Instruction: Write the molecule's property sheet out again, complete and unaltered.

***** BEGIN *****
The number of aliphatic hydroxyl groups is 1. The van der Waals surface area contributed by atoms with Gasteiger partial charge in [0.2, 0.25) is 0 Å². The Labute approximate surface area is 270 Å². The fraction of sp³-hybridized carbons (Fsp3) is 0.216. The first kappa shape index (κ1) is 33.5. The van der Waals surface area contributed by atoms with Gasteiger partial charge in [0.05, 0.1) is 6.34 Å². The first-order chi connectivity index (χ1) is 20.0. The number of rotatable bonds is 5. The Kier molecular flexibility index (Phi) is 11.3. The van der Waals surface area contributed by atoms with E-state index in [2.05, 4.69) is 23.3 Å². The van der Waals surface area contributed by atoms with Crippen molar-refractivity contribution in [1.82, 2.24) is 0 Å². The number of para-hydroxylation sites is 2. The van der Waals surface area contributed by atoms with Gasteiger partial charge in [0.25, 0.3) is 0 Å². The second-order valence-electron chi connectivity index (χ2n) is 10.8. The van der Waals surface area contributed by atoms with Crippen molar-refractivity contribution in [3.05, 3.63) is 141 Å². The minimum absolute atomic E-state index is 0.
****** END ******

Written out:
The number of aliphatic hydroxyl groups is 1. The van der Waals surface area contributed by atoms with Gasteiger partial charge in [0.2, 0.25) is 0 Å². The Labute approximate surface area is 270 Å². The fraction of sp³-hybridized carbons (Fsp3) is 0.216. The first kappa shape index (κ1) is 33.5. The van der Waals surface area contributed by atoms with Gasteiger partial charge in [0.05, 0.1) is 6.34 Å². The first-order chi connectivity index (χ1) is 20.0. The number of rotatable bonds is 5. The Kier molecular flexibility index (Phi) is 11.3. The van der Waals surface area contributed by atoms with E-state index in [2.05, 4.69) is 23.3 Å². The van der Waals surface area contributed by atoms with Crippen molar-refractivity contribution in [1.82, 2.24) is 0 Å². The number of para-hydroxylation sites is 2. The van der Waals surface area contributed by atoms with Gasteiger partial charge in [0.25, 0.3) is 0 Å². The second-order valence-electron chi connectivity index (χ2n) is 10.8. The van der Waals surface area contributed by atoms with Crippen molar-refractivity contribution in [3.05, 3.63) is 141 Å². The minimum absolute atomic E-state index is 0.